Hendrick trio crashes; J.J. clinches Chase spot
August 11, 2013, Holly Cain, NASCAR.com
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WATKINS GLEN, N.Y. -- For a driver with lots of fond memories of the Watkins Glen, N.Y. road course, four-time Glen race winner Jeff Gordon might rather forget his trip to Western New York this weekend.
So might his teammate Kasey Kahne and his other teammate Dale Earnhardt Jr., who finished 34th and 30th respectively. It was a rough drive through the scenic hillside for NASCAR’s premier Hendrick Motorsports team, which left with three pretty banged up Chevy SS Gen-6 race cars. And bruised egos.
Gordon and Kahne free-fell four positions in the NASCAR Sprint Cup Series standings as a result. Four races remain to set the 12-driver Chase for the NASCAR Sprint Cup playoff field. Gordon, who is winless, is now 13th and unless he scored a victory in the next month, must climb back into the guaranteed top 10 in the standings.
Kahne, who won last week at Pocono, Pa., dropped to 12th place, his pair of victories put him in the top Wild Card position.
The lone bright spot for the team in Sunday’s Cheez-It 355 at The Glen was Jimmie Johnson, who finished eighth, clinched at least a Wild Card in the 2013 Chase for the NASCAR Sprint Cup and took a whopping 75-point lead over Clint Bowyer atop the Sprint Cup Series standings.
He summed up the range of emotions.
“Sux (sic) all my teammates were unlucky,’’ the five-time NASCAR champ Johnson posted on Twitter following the race.
The start of the weekend may have been a harbinger of things to come. None of the four drivers -- normally contenders for a win here -- had particularly good qualifying showings. Johnson and Kahne’s 18th and 19th place starts were the best of the group.
Gordon, had a disappointing 28th-place qualifying effort, spun and crashed his No. 24 Drive to End Hunger Chevrolet hard into the guardrail on lap 14 while racing Denny Hamlin back in the field.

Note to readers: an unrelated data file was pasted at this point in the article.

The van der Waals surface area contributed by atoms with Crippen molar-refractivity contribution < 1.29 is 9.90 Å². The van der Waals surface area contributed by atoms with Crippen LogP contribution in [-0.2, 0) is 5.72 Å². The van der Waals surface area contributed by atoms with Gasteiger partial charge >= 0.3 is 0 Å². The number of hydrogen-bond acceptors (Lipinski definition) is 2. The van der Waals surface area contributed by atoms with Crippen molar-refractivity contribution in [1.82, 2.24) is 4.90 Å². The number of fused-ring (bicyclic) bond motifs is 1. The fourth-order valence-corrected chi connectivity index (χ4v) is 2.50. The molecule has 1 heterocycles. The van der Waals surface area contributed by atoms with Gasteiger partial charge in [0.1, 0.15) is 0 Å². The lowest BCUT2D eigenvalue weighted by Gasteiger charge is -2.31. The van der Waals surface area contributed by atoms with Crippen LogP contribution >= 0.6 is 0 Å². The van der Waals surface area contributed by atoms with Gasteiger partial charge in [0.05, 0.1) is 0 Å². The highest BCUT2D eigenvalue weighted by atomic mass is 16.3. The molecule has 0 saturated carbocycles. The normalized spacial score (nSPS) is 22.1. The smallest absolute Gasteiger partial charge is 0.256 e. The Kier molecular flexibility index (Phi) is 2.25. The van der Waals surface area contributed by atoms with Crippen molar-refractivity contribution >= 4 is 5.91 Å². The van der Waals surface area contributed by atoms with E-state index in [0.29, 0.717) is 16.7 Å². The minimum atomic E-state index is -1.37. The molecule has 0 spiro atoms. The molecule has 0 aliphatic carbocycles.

The team frantically made repairs to the car and after returning to the race Gordon improved six positions to finish 36th and he was clearly still miffed after the race.
“Fight hard,’’ Gordon said of recovering from this uncharacteristically poor road course showing. “Just keep working to go to the next race and qualify better, execute better and not make mistakes. That was my mistake. That was on me today. We can’t have stuff like that happen.’’
Kahne and Earnhardt’s fates intertwined with only eight laps remaining. After getting spun out in a chain-reaction accident triggered by Matt Kenseth and Marcos Ambrose, Kahne’s No. 5 Farmer’s Chevy ended up across the track and was hit by Earnhardt who was trying to avoid the smoking, spinning melee.
“I probably could have lifted and waited on the 5 (Kahne) and see where he was going to go, but I went where there wasn’t a car and he was in the throttle real hard and just kind of John Force’d it (like a drag racer) across the racetrack in front of us,” Earnhardt said.
“I knew (when we) get a late caution like that, man, you’re just drawing a pill in the lottery to make it through the rest of the race at that point.
“So I’m not too upset … because it was going to happen to somebody.”
“We had a good car,” he said. “I was surprised we were running as good as we did. We did not run any better position-wise, but normally we’re in the damn way.
“And today we were kind of making moves, passing guys and working hard around everybody.”